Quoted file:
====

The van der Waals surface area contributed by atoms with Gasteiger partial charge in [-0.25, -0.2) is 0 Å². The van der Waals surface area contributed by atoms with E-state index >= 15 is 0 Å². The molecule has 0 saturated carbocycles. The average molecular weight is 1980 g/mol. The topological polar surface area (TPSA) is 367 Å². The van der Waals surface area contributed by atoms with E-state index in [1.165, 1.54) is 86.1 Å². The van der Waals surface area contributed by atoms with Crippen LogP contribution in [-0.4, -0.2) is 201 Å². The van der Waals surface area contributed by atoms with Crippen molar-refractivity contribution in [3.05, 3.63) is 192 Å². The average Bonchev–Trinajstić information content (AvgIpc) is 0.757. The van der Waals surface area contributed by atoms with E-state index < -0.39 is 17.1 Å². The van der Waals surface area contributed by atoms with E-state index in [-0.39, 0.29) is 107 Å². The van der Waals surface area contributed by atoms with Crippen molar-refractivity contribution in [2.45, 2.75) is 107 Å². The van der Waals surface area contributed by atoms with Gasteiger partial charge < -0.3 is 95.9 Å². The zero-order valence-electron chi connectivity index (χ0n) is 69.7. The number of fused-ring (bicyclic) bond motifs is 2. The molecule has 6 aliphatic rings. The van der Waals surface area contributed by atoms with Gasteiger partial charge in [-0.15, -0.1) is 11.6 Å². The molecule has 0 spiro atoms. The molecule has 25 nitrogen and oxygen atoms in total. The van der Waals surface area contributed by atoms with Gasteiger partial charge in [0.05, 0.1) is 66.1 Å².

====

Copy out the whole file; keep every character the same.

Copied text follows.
The van der Waals surface area contributed by atoms with Gasteiger partial charge in [-0.25, -0.2) is 0 Å². The van der Waals surface area contributed by atoms with E-state index >= 15 is 0 Å². The molecule has 0 saturated carbocycles. The average molecular weight is 1980 g/mol. The topological polar surface area (TPSA) is 367 Å². The van der Waals surface area contributed by atoms with E-state index in [1.165, 1.54) is 86.1 Å². The van der Waals surface area contributed by atoms with Crippen LogP contribution in [-0.4, -0.2) is 201 Å². The van der Waals surface area contributed by atoms with Crippen molar-refractivity contribution in [3.05, 3.63) is 192 Å². The average Bonchev–Trinajstić information content (AvgIpc) is 0.757. The van der Waals surface area contributed by atoms with E-state index < -0.39 is 17.1 Å². The van der Waals surface area contributed by atoms with E-state index in [-0.39, 0.29) is 107 Å². The van der Waals surface area contributed by atoms with Crippen molar-refractivity contribution in [2.45, 2.75) is 107 Å². The van der Waals surface area contributed by atoms with Gasteiger partial charge < -0.3 is 95.9 Å². The zero-order valence-electron chi connectivity index (χ0n) is 69.7. The number of fused-ring (bicyclic) bond motifs is 2. The molecule has 6 aliphatic rings. The van der Waals surface area contributed by atoms with Gasteiger partial charge in [-0.15, -0.1) is 11.6 Å². The molecule has 0 spiro atoms. The molecule has 25 nitrogen and oxygen atoms in total. The van der Waals surface area contributed by atoms with Gasteiger partial charge in [0.05, 0.1) is 66.1 Å².